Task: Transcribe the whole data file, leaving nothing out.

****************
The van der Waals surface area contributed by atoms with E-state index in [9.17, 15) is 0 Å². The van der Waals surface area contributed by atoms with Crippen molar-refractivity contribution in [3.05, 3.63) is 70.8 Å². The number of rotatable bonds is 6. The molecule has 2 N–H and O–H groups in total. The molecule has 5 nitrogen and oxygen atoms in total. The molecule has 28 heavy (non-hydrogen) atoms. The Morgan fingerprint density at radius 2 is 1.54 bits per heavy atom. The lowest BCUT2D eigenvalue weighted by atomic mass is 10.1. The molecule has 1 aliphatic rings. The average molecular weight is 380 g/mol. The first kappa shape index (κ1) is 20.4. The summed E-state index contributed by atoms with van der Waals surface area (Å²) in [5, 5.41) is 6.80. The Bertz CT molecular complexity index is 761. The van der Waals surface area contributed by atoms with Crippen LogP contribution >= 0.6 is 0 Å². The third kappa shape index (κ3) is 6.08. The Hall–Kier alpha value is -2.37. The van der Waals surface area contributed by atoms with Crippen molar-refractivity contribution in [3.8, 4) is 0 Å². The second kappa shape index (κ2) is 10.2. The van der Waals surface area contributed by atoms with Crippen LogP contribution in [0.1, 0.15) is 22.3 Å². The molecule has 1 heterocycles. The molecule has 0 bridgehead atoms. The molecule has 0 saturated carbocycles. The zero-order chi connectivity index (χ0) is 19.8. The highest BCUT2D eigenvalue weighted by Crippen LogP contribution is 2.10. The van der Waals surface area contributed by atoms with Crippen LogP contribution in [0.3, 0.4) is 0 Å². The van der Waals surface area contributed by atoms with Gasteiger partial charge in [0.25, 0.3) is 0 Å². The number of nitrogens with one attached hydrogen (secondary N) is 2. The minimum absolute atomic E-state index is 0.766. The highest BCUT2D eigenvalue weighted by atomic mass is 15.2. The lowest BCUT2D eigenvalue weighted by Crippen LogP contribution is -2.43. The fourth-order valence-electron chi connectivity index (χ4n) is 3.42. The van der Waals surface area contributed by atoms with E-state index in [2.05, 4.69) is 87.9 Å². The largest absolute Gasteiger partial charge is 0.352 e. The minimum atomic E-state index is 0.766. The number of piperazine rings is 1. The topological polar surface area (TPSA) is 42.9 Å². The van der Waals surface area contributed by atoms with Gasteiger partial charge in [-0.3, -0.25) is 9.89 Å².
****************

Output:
The van der Waals surface area contributed by atoms with E-state index in [9.17, 15) is 0 Å². The van der Waals surface area contributed by atoms with Crippen molar-refractivity contribution in [3.05, 3.63) is 70.8 Å². The number of rotatable bonds is 6. The molecule has 2 N–H and O–H groups in total. The molecule has 5 nitrogen and oxygen atoms in total. The molecule has 28 heavy (non-hydrogen) atoms. The Morgan fingerprint density at radius 2 is 1.54 bits per heavy atom. The lowest BCUT2D eigenvalue weighted by atomic mass is 10.1. The molecule has 1 aliphatic rings. The average molecular weight is 380 g/mol. The first kappa shape index (κ1) is 20.4. The summed E-state index contributed by atoms with van der Waals surface area (Å²) in [5, 5.41) is 6.80. The Bertz CT molecular complexity index is 761. The van der Waals surface area contributed by atoms with Crippen LogP contribution >= 0.6 is 0 Å². The third kappa shape index (κ3) is 6.08. The Hall–Kier alpha value is -2.37. The van der Waals surface area contributed by atoms with Crippen molar-refractivity contribution in [3.8, 4) is 0 Å². The second kappa shape index (κ2) is 10.2. The van der Waals surface area contributed by atoms with Crippen LogP contribution in [0.1, 0.15) is 22.3 Å². The molecule has 1 heterocycles. The molecule has 0 bridgehead atoms. The molecule has 0 saturated carbocycles. The zero-order chi connectivity index (χ0) is 19.8. The highest BCUT2D eigenvalue weighted by Crippen LogP contribution is 2.10. The van der Waals surface area contributed by atoms with Crippen LogP contribution in [0.3, 0.4) is 0 Å². The van der Waals surface area contributed by atoms with Gasteiger partial charge in [0.25, 0.3) is 0 Å². The number of nitrogens with one attached hydrogen (secondary N) is 2. The minimum absolute atomic E-state index is 0.766. The highest BCUT2D eigenvalue weighted by atomic mass is 15.2. The lowest BCUT2D eigenvalue weighted by Crippen LogP contribution is -2.43. The fourth-order valence-electron chi connectivity index (χ4n) is 3.42. The van der Waals surface area contributed by atoms with E-state index in [2.05, 4.69) is 87.9 Å². The largest absolute Gasteiger partial charge is 0.352 e. The minimum atomic E-state index is 0.766. The number of piperazine rings is 1. The topological polar surface area (TPSA) is 42.9 Å². The van der Waals surface area contributed by atoms with Gasteiger partial charge in [-0.3, -0.25) is 9.89 Å².